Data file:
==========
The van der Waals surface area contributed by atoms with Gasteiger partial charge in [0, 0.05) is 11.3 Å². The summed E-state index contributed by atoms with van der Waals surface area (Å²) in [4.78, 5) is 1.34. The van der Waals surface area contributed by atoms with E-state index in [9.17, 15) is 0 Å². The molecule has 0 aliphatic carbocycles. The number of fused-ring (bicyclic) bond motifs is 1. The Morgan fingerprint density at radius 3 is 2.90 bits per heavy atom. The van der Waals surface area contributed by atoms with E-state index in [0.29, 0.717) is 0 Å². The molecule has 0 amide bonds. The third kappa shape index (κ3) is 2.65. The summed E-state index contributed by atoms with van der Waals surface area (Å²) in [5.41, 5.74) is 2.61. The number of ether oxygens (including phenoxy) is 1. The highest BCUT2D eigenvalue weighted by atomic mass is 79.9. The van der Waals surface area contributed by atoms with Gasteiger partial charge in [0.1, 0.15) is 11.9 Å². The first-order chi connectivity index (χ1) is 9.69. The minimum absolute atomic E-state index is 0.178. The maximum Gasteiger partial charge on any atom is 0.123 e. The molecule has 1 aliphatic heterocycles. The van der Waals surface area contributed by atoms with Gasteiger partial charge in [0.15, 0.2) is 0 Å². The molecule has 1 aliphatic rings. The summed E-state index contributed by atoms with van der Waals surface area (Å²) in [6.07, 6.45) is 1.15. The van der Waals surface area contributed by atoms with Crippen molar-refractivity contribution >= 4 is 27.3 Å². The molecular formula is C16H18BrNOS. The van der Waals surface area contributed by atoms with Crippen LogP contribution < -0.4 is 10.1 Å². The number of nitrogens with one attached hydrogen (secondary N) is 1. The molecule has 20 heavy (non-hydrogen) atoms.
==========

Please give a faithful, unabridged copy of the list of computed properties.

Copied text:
The van der Waals surface area contributed by atoms with Gasteiger partial charge in [0, 0.05) is 11.3 Å². The summed E-state index contributed by atoms with van der Waals surface area (Å²) in [4.78, 5) is 1.34. The van der Waals surface area contributed by atoms with E-state index in [9.17, 15) is 0 Å². The molecule has 0 aliphatic carbocycles. The number of fused-ring (bicyclic) bond motifs is 1. The Morgan fingerprint density at radius 3 is 2.90 bits per heavy atom. The van der Waals surface area contributed by atoms with E-state index in [0.29, 0.717) is 0 Å². The molecule has 0 amide bonds. The third kappa shape index (κ3) is 2.65. The summed E-state index contributed by atoms with van der Waals surface area (Å²) in [5.41, 5.74) is 2.61. The number of ether oxygens (including phenoxy) is 1. The highest BCUT2D eigenvalue weighted by atomic mass is 79.9. The van der Waals surface area contributed by atoms with Gasteiger partial charge in [0.1, 0.15) is 11.9 Å². The first-order chi connectivity index (χ1) is 9.69. The minimum absolute atomic E-state index is 0.178. The maximum Gasteiger partial charge on any atom is 0.123 e. The molecule has 1 aliphatic heterocycles. The van der Waals surface area contributed by atoms with Gasteiger partial charge in [0.15, 0.2) is 0 Å². The molecule has 1 aliphatic rings. The summed E-state index contributed by atoms with van der Waals surface area (Å²) in [6.07, 6.45) is 1.15. The van der Waals surface area contributed by atoms with Crippen molar-refractivity contribution >= 4 is 27.3 Å². The molecular formula is C16H18BrNOS. The van der Waals surface area contributed by atoms with Crippen LogP contribution < -0.4 is 10.1 Å². The number of nitrogens with one attached hydrogen (secondary N) is 1. The molecule has 20 heavy (non-hydrogen) atoms.